Biol 1201 exam 1

Biol 1201 exam 1 - 1/27/09 Native and denatured proteins...

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1/27/09 Native and denatured proteins (fig. 5.23) Native – properly folded and functional Denatured – unfolded and doesn’t have Roles of Weak Bonds in Biological Systems (fig. 5.21) Are easily made an broken at physiological temperatures Provide specificity If “weak” interactions were “strong”, would crystallize the contents of a cell Attract and attach substrates to enzymes Determine molecular shape – a compromise between backbone and side groups Bonds responsible for primary structure: Peptide and Covalent Bonds responsible for secondary structure: Hydrogen H – bonding in 2 nd structure: Atoms in peptide backbone Freezing The freezing problems confronting fish Antifreeze peptides Small proteins (=peptides) that depress the freezing points of solutions Non-colligative freezing point depression A colligative properly depends on the number of dissolved molecules: True Colligative Properly
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Depends on the number of particles (molecules) and not on the nature of the molecules “Hysteresis proteins” – affect freezing point but not the melting point o Decrease the freezing point o Do not change the melting point o Freeze at -2 degrees C, melt at 0 degrees C Model of peptide hydrogen bonded to ice Growing Ice Crystal Mechanism of Inhibition of Crystal Growth Antifreeze peptides H-bond with ice Make it energetically more difficult to add a water molecule to the curved surface of the ice crystal. Temperature must be lowered to add the molecule Decreased freezing point Antifreeze peptides have what kind of structure? Helical ______ R groups H bond to the ice vCJD
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Early onset variant of CJD o From eating meat from infected cow o As of Jan. 5, 09 164 deaths in the UK, 3 cases still alive vCJD in US As of June 2008 3vCJD cases All epidemiologically linked to likely exposures to cattle products contaminated with BSE while residing in the UK and Saudi Arabia Kuru Laughing Disease Scrapie A disease in sheep Mad Cow Disease (BSE) Chronology in the UK In the 1970’s – mid 1980’s spread from sheep to cattle o Sheep meal and bones added to cattle feed 1982 Prusiner discovers prions 1986 Mad cow disease identified In 10 years 165,000 cattle affected November 1989 British Government banned use of animal derived feed supplements March 3, 1996 EU bans British beef Banned feed Sold in Europe and Asia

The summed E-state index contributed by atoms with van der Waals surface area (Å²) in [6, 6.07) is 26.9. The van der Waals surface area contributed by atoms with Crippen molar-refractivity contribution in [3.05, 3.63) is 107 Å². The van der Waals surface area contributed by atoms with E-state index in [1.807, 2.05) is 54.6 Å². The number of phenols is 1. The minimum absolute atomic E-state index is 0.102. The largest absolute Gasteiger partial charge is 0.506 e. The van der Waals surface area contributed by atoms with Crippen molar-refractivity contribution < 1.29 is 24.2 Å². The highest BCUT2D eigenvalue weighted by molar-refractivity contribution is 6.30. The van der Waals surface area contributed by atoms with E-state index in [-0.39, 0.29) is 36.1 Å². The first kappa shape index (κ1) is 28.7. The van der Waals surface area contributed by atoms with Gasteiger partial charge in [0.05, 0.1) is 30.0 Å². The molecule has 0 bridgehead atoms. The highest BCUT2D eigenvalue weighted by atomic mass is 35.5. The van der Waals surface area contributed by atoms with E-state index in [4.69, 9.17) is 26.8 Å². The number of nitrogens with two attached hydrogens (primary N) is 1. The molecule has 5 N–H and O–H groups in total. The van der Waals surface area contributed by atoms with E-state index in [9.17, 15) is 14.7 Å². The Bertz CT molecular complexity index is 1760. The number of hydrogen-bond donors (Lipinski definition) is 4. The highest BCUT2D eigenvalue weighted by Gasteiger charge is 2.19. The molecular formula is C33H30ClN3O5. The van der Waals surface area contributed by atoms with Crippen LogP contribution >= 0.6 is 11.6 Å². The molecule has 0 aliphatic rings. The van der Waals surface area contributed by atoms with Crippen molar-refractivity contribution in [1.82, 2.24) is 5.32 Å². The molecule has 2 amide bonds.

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Sold for “use” in poultry vCJD in Great Britain and France o All but one vCJD patients younger than 40 yrs. Old Unusual diseases Not caused by “germs” Not a virus, bacteria, or fungus Not caused by organism with genetic material! Prions (fig. 19.11)
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This note was uploaded on 08/22/2010 for the course BIOL 1201 taught by Professor Wishtichusen during the Spring '07 term at LSU.

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Biol 1201 exam 1 - 1/27/09 Native and denatured proteins...

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